Dr. Nikolay Ninov, group leader at the DFG research center for Regenerative Therapies Dresden (CRTD), Cluster of Excellence at the TU Dresden, and Paul Langerhans Institute Dresden (PLID), and his group developed a system called "Beta-bow", which allows the history of β-cells to be traced by genetic bar-coding and multicolor imaging.
Tracing the history of individual cells in the developing organism can reveal functional differences among seemingly uniform cells.
Tracing the history of individual cells in the developing organism can reveal functional differences among seemingly uniform cells. This knowledge is important for defining the characteristics of highly regenerative cells in order to target them for cellular therapies, as well as to prevent the formation of unfit cells, which compromise the overall health of the organism. The study introduced here presents a new method for tracing the history of β-cells, which perform the essential function of secreting insulin in response to glucose. The authors traced β-cells with regards to their proliferation, function and time of differentiation in the zebrafish. The study shows that β-cells with different developmental histories co-exist together, which leads to the formation of dynamic sub-populations that differ in their potential for undergoing proliferation and performing functional tasks. The study also reveals the onset of β-cell function in zebrafish, which opens new avenues to investigate how β-cells acquire a functional state using this powerful genetic model.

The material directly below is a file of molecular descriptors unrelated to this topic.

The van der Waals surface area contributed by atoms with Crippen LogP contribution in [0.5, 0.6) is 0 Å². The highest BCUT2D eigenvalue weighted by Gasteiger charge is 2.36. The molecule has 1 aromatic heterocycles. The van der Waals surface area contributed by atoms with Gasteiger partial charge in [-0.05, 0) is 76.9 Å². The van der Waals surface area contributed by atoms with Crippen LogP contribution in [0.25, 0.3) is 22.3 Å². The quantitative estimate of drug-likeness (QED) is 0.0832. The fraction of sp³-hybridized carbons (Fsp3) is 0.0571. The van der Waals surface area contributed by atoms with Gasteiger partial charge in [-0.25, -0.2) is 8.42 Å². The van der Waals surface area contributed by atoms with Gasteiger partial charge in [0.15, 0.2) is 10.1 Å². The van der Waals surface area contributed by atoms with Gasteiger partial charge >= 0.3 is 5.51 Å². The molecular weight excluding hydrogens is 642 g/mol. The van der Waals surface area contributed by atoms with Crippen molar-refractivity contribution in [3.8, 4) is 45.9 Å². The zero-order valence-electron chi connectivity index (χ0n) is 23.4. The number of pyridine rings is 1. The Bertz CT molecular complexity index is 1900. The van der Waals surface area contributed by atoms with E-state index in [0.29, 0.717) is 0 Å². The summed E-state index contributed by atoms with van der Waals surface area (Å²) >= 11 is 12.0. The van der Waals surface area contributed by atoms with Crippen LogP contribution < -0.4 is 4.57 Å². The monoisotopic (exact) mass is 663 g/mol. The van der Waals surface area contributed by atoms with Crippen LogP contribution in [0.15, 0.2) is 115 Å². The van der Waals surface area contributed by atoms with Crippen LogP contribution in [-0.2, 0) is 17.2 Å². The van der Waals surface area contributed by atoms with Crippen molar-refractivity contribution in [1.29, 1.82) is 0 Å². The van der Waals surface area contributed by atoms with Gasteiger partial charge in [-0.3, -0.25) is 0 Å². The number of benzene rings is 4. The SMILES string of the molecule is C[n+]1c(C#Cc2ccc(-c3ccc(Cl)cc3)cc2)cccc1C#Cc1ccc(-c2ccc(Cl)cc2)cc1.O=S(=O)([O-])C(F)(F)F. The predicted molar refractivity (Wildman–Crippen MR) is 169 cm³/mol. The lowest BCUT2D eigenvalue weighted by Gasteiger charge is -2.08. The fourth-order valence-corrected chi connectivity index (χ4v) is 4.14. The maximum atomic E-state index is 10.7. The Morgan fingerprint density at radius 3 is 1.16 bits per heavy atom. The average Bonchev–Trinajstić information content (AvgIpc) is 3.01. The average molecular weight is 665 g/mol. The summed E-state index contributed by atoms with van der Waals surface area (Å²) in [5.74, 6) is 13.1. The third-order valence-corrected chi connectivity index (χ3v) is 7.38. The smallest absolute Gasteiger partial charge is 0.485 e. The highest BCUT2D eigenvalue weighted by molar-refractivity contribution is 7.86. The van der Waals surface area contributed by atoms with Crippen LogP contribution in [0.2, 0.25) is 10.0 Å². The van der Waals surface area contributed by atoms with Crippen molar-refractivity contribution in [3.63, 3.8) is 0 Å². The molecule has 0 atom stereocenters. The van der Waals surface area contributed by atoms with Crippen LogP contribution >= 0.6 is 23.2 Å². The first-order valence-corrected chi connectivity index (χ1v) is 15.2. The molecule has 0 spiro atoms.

Recently, the heterogeneity among β-cells has become evident, and it is believed that this heterogeneity might play a role in the progression of diabetes. "For example, even 20 years after the onset of Type 1 diabetes, some β-cells can survive in the pancreas, perhaps because these cells are different from the rest, which allows them to hide from the immune system and to escape autoimmune destruction", Nikolay Ninov says. The ability to directly visualize the evolution of β-cell heterogeneity in zebrafish will help to understand the dynamic regulation of β-cell sub-populations at the molecular level. This knowledge is of crucial importance for the subsequent development of effective strategies for β-cell regeneration and protection in diabetes.
"As a next step, we will use our model and cell tracing methods to understand the signals that instruct β-cells to acquire a functional state. In particular, we found that in zebrafish this process takes only a few days after the birth of the cells, whereas it is difficult to achieve the formation of functional β-cells from human stem cells in vitro. Thus, our hypothesis is that the in vivo environment in the zebrafish pancreas provides powerful signals for rapid β-cell functional maturation. We will now identify these signals, as this knowledge can help to produce functional human β-cells in vitro for transplantation purposes", Nikolay Ninov explains.